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Updated: Dec 28 2021

Precocious Puberty

  • Snapshot
    • A 5-year-old boy is referred to the pediatric endocrinology clinic by his pediatrician due to concerns about pubic hair growth. The parents report that he began showing signs of pubic hair growth over the past 3 months, and his height has accelerated markedly in the past half year. At the current visit, his height is at the 99th percentile for height and 98th percentile for weight. Physical examination shows that he has developed pubic hair and has a testicular length of 2.8 cm. A radiograph of his left hand and wrist is obtained and reveals that his bone age is 10 years.
  • Introduction
    • Overview
      • precocious puberty is the appearance of pubertal development in children at a younger age than is considered normal (around 8 years for girls and 9 years for boys)
  • Epidemiology
    • Incidence
      • 1 in 5,000-10,000 children
    • Demographics
      • 10:1 female-to-male ratio
    • Pathophysiology
      • onset of puberty is caused by the pulsatile release of GnRH by the hypothalamus ↑ in LH & FSH levels, which stimulate production of sex steroids
        • androgens and estrogens cause the physical changes of puberty in boys and girls, as well as a growth spurt and enlargement of the gonads
      • if child has advanced bone age
        • central precocious puberty
          • high FSH and LH
            • may be caused by CNS tumors
        • peripheral precocious puberty
          • low FSH and LH
            • abnormal secretion of sex hormones from ovaries, testes, or adrenal glands
      • if child has normal bone age
        • isolated premature thelarche
        • isolated premature adrenarche
      • may occur secondary to obesity
  • Presentation
    • History
      • girls
        • breast enlargement
          • may be unilateral enlargement initially
        • appearance of pubic and axillary hair
        • menarche may occur 2-3 years after onset of breast enlargement
        • early pubertal growth spurt
      • boys
        • testicular enlargement, followed by growth of the penis and scrotum
        • pubertal growth spurt occurs later in boys than in girls
    • Physical exam
      • girls
        • breast budding
        • light pink vaginal mucosa
          • color is a deeper red in pre-pubertal girls
        • mild acne
      • boys
        • testicular enlargement (testicular length > 2.5 cm)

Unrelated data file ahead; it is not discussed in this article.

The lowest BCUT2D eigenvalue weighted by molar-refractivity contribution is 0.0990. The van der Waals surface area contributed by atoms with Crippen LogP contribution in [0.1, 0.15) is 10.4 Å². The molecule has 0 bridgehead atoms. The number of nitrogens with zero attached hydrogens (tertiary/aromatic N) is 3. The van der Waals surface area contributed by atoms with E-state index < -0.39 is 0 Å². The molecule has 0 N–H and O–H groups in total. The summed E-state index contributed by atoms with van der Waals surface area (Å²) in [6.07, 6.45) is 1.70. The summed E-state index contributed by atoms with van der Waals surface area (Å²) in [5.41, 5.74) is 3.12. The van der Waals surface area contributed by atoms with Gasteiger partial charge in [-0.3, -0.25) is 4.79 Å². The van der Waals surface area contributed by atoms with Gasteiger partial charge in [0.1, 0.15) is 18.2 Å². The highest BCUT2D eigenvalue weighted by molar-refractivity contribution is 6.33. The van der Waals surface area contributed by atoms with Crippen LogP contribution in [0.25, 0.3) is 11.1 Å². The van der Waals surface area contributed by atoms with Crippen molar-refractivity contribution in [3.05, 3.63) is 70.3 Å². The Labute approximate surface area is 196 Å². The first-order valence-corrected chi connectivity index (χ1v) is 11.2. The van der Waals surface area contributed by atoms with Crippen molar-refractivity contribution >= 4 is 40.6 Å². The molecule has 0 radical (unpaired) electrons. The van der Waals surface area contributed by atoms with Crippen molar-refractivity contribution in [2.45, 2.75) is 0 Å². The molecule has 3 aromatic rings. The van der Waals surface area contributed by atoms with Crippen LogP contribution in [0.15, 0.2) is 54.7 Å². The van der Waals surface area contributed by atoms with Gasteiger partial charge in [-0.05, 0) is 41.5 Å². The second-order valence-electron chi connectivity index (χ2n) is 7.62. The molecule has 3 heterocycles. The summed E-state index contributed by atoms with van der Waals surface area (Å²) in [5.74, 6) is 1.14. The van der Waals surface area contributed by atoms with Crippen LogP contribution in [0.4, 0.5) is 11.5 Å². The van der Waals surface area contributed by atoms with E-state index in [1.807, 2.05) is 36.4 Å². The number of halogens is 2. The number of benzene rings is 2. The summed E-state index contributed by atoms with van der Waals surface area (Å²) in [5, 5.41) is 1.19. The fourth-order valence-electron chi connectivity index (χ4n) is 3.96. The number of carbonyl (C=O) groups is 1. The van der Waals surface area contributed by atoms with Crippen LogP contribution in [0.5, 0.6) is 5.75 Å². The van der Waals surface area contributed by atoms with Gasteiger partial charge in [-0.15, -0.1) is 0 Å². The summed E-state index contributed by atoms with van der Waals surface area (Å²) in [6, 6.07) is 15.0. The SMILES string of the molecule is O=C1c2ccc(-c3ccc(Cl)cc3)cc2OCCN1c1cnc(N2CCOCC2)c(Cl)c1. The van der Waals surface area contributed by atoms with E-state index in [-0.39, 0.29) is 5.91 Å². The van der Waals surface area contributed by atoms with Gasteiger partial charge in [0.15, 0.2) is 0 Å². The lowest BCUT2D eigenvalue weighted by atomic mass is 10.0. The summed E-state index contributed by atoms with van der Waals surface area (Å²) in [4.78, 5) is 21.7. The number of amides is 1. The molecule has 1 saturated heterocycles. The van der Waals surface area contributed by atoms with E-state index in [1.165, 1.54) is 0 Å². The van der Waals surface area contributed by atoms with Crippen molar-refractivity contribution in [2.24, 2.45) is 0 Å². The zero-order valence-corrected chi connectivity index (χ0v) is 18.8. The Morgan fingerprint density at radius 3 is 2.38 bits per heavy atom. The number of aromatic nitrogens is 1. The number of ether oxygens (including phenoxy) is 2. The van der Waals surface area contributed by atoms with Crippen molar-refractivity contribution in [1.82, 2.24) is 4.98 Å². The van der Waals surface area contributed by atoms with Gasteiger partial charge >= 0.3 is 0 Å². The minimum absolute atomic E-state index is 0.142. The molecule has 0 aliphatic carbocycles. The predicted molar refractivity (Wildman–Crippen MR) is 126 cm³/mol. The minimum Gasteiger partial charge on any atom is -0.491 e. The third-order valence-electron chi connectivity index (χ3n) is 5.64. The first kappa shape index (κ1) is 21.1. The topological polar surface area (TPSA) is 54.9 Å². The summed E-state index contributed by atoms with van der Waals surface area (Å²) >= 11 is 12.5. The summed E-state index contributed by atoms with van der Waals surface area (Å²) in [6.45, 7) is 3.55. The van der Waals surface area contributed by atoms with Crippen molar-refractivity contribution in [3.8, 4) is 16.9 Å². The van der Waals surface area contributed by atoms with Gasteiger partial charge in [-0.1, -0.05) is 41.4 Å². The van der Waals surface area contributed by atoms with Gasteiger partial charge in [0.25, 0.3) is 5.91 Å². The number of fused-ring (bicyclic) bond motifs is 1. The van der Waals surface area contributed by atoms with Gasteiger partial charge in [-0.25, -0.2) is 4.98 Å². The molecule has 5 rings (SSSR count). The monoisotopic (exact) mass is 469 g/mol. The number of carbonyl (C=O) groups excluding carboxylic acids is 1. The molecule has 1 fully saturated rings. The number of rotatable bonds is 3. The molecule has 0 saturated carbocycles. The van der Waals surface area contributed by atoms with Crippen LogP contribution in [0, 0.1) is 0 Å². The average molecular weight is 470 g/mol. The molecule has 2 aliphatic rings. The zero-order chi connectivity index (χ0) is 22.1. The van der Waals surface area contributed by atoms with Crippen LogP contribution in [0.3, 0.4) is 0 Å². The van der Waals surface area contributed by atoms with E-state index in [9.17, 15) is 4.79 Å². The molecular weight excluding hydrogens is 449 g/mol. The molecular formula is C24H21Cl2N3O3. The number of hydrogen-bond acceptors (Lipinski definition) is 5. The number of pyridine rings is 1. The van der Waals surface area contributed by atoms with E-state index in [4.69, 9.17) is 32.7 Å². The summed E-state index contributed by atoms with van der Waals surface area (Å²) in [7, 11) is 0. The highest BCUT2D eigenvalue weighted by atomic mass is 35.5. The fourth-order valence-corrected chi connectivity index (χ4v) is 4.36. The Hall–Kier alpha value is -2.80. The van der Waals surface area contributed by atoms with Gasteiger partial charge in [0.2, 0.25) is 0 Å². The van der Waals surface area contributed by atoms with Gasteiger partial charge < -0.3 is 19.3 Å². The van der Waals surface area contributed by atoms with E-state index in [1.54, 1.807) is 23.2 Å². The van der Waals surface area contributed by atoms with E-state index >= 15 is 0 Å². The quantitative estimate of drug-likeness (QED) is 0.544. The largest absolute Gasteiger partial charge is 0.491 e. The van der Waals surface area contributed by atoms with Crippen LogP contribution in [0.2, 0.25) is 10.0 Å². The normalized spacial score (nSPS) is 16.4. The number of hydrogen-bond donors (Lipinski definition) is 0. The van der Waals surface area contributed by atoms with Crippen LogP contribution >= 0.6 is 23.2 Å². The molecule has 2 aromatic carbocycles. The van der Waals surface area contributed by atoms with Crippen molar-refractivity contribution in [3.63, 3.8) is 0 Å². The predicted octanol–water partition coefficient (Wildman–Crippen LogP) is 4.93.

• mild acne
        • facial hair
  • Imaging
    • Radiography of the hand and wrist
      • determine bone age
        • if bone age is within 1 year of child's age, puberty likely has not started
        • if bone age is > 2 years of child's age, puberty has either been present for a year or longer
    • Head MRI
      • may identify an underlying tumor or hamartoma causing central precocious puberty
  • Studies
    • Sex steroid levels
      • DHEA and DHEA-S levels
        • ↑ in boys and girls with premature pubertal onset
      • testosterone levels in boys
        • < 30 ng/dL
          • pre-pubertal
        • 30-100 ng/dL
          • early pubertal
        • 100-300 ng/dL
          • mid-to-late pubertal
        • > 300 ng/dL
          • adult
      • estradiol levels in girls
        • > 20 pg/mL
          • pubertal
            • levels may fluctuate from week to week, so not a consistently reliable indicator
    • LH and FSH levels after GnRH stimulation
      • measure LH and FSH levels after stimulation with GnRH or a GnRH analog
        • ↑ in LH > 8 IU/L is diagnostic of central precocious puberty
        • ↑ in FSH levels > ↑ in LH levels
          • pre-pubertal
  • Differential
    • Premature pubarche
      • key distinguishing factor
        • early appearance of pubic and/or axillary hair but no other signs of puberty and no changes in sex hormones
  • Treatment
    • Medical
      • GnRH analog (i.e., leuprolide) +/- growth hormone
        • follow-up every 4-6 months to assess slowing/arrest of the progression of puberty
          • ↓ acceleration of growth
          • suppression of FSH and LH levels after GnRH challenge
          • ↓ advancement of bone age
    • Surgical
      • resection of CNS tumor if present
        • indications
          • central precocious puberty caused by a CNS tumor
  • Prognosis
    • Majority of girls who experience precocious puberty at ages 6-8 years will achieve an average adult height without treatment
      • extent of improvement in adult height compared with predicted height at start of treatment is correlated with the age of onset of precocious puberty
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